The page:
Kings of Leon ‘Mechanical Bull'
Imagine if you will a modern-day cover band making the rounds of Southern bars and clubs, and one day it pulls its fancy van and equipment trailer up in front of an old gas station in the remotest regions of the Deep South. You know, one of those places with a rusted-out old pickup truck parked off to the side on cinder blocks, a passel of dirty little barefoot kids playing in the dust of the unpaved drive at the base of tall, old-fashioned fuel pumps that are now obsolete. Machines along the front dispense sodas called Grapette and Nehi, and an ancient man whittles in a chair next to a screen door.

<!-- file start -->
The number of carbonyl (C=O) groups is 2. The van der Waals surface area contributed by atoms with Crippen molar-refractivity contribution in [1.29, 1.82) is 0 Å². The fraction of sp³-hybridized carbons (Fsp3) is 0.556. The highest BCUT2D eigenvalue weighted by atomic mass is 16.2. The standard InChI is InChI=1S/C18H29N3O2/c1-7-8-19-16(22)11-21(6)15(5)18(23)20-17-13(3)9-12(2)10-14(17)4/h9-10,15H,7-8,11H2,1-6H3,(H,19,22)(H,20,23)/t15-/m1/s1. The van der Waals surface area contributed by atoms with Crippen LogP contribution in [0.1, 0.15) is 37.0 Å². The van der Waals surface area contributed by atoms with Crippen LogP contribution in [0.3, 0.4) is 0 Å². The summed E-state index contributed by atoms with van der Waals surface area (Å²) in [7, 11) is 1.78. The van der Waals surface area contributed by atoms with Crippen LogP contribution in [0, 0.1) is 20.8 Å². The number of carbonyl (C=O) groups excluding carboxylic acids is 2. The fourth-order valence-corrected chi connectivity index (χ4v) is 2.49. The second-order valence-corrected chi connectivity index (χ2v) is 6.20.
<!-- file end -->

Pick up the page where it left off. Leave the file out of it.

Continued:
Back in the shadows of the garage, the silhouettes of four young men can be seen wailing away on instruments, but the sounds that issue from the darkness are not banjo ballads about foggy-mountain breakdowns or flies in the buttermilk, but cosmic songs of unsentimental girls and manly endurance, road-dog survivalism and soul-searching savvy, all told in the raw elegance of songs called “Supersoaker” and “Family Tree” and “On the Chin,” and Caleb Followill's heartfelt howl over the spacious guitar backing and restrained percussive drive that draws on equal parts of the Followill clan's woodsmoke-flavored upbringing and the spiritual explorations of city-kin bands such as U2.
This passing city band might be inspired to inquire within about rental of this magical backwoods garage space, in the hope that some of this rural wizard's dust might rub off on them. Or they might simply give up and high-tail it back where they came from and buy a copy of Kings of Leon's latest minor miracle of an album, the modestly titled “Mechanical Bull.” But they still wouldn't sound the same.
— Gene Triplett